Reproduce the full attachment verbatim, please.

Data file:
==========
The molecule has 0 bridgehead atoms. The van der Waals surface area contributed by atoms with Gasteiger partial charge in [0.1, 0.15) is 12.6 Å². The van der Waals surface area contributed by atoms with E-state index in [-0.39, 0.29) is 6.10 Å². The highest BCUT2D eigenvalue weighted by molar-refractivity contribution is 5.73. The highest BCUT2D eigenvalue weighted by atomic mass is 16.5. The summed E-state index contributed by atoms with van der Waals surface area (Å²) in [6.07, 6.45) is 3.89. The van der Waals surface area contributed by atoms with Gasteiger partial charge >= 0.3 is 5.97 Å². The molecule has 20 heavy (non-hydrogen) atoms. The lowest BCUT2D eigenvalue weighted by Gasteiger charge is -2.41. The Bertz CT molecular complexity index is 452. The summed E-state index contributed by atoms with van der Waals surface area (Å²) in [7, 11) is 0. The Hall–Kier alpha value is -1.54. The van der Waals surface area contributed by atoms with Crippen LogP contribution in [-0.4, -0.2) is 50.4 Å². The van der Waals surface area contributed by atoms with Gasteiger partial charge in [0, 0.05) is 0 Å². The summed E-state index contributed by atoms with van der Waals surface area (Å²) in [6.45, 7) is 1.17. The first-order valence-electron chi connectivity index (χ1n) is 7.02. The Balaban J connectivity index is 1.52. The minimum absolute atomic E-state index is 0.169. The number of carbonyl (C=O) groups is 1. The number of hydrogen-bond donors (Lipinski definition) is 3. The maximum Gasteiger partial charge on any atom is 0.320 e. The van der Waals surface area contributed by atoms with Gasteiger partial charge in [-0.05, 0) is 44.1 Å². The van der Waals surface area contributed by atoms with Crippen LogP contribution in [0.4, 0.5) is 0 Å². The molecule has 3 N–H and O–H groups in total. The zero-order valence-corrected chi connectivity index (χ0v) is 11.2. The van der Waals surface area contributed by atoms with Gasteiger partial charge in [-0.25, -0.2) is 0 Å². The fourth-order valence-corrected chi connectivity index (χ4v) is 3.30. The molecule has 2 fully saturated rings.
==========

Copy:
The molecule has 0 bridgehead atoms. The van der Waals surface area contributed by atoms with Gasteiger partial charge in [0.1, 0.15) is 12.6 Å². The van der Waals surface area contributed by atoms with E-state index in [-0.39, 0.29) is 6.10 Å². The highest BCUT2D eigenvalue weighted by molar-refractivity contribution is 5.73. The highest BCUT2D eigenvalue weighted by atomic mass is 16.5. The summed E-state index contributed by atoms with van der Waals surface area (Å²) in [6.07, 6.45) is 3.89. The van der Waals surface area contributed by atoms with Gasteiger partial charge >= 0.3 is 5.97 Å². The molecule has 20 heavy (non-hydrogen) atoms. The lowest BCUT2D eigenvalue weighted by Gasteiger charge is -2.41. The Bertz CT molecular complexity index is 452. The summed E-state index contributed by atoms with van der Waals surface area (Å²) in [7, 11) is 0. The Hall–Kier alpha value is -1.54. The van der Waals surface area contributed by atoms with Crippen LogP contribution in [-0.4, -0.2) is 50.4 Å². The van der Waals surface area contributed by atoms with Gasteiger partial charge in [0, 0.05) is 0 Å². The summed E-state index contributed by atoms with van der Waals surface area (Å²) in [6.45, 7) is 1.17. The first-order valence-electron chi connectivity index (χ1n) is 7.02. The Balaban J connectivity index is 1.52. The minimum absolute atomic E-state index is 0.169. The number of carbonyl (C=O) groups is 1. The number of hydrogen-bond donors (Lipinski definition) is 3. The maximum Gasteiger partial charge on any atom is 0.320 e. The van der Waals surface area contributed by atoms with Gasteiger partial charge in [-0.05, 0) is 44.1 Å². The van der Waals surface area contributed by atoms with Crippen LogP contribution in [0.4, 0.5) is 0 Å². The molecule has 3 N–H and O–H groups in total. The zero-order valence-corrected chi connectivity index (χ0v) is 11.2. The van der Waals surface area contributed by atoms with Gasteiger partial charge in [-0.25, -0.2) is 0 Å². The fourth-order valence-corrected chi connectivity index (χ4v) is 3.30. The molecule has 2 fully saturated rings.